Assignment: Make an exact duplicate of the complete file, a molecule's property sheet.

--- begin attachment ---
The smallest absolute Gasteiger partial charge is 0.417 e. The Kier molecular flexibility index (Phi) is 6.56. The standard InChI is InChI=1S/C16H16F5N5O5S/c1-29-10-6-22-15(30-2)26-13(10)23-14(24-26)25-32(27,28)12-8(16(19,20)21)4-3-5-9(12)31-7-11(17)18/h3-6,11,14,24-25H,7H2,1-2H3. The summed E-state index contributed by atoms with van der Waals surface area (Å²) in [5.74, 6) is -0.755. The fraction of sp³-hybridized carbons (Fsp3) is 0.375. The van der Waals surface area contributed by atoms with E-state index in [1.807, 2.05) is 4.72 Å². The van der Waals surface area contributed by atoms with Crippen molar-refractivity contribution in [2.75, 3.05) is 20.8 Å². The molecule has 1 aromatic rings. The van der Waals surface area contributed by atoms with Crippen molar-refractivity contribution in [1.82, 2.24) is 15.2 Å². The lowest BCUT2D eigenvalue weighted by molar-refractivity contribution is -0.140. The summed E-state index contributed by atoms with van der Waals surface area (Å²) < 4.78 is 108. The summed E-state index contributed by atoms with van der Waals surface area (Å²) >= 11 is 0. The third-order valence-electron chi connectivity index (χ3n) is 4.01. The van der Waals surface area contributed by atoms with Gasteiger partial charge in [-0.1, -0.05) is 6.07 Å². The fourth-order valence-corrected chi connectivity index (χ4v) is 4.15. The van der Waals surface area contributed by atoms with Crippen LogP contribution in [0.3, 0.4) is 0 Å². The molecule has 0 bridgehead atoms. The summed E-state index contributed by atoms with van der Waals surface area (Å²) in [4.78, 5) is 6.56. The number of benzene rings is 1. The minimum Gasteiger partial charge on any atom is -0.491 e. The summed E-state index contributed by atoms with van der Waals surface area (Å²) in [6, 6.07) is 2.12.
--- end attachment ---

The smallest absolute Gasteiger partial charge is 0.417 e. The Kier molecular flexibility index (Phi) is 6.56. The standard InChI is InChI=1S/C16H16F5N5O5S/c1-29-10-6-22-15(30-2)26-13(10)23-14(24-26)25-32(27,28)12-8(16(19,20)21)4-3-5-9(12)31-7-11(17)18/h3-6,11,14,24-25H,7H2,1-2H3. The summed E-state index contributed by atoms with van der Waals surface area (Å²) in [5.74, 6) is -0.755. The fraction of sp³-hybridized carbons (Fsp3) is 0.375. The van der Waals surface area contributed by atoms with E-state index in [1.807, 2.05) is 4.72 Å². The van der Waals surface area contributed by atoms with Crippen molar-refractivity contribution in [2.75, 3.05) is 20.8 Å². The molecule has 1 aromatic rings. The van der Waals surface area contributed by atoms with Crippen molar-refractivity contribution in [1.82, 2.24) is 15.2 Å². The lowest BCUT2D eigenvalue weighted by molar-refractivity contribution is -0.140. The summed E-state index contributed by atoms with van der Waals surface area (Å²) < 4.78 is 108. The summed E-state index contributed by atoms with van der Waals surface area (Å²) >= 11 is 0. The third-order valence-electron chi connectivity index (χ3n) is 4.01. The van der Waals surface area contributed by atoms with Gasteiger partial charge in [-0.1, -0.05) is 6.07 Å². The fourth-order valence-corrected chi connectivity index (χ4v) is 4.15. The van der Waals surface area contributed by atoms with Crippen LogP contribution in [0.3, 0.4) is 0 Å². The molecule has 0 bridgehead atoms. The summed E-state index contributed by atoms with van der Waals surface area (Å²) in [4.78, 5) is 6.56. The number of benzene rings is 1. The minimum Gasteiger partial charge on any atom is -0.491 e. The summed E-state index contributed by atoms with van der Waals surface area (Å²) in [6, 6.07) is 2.12.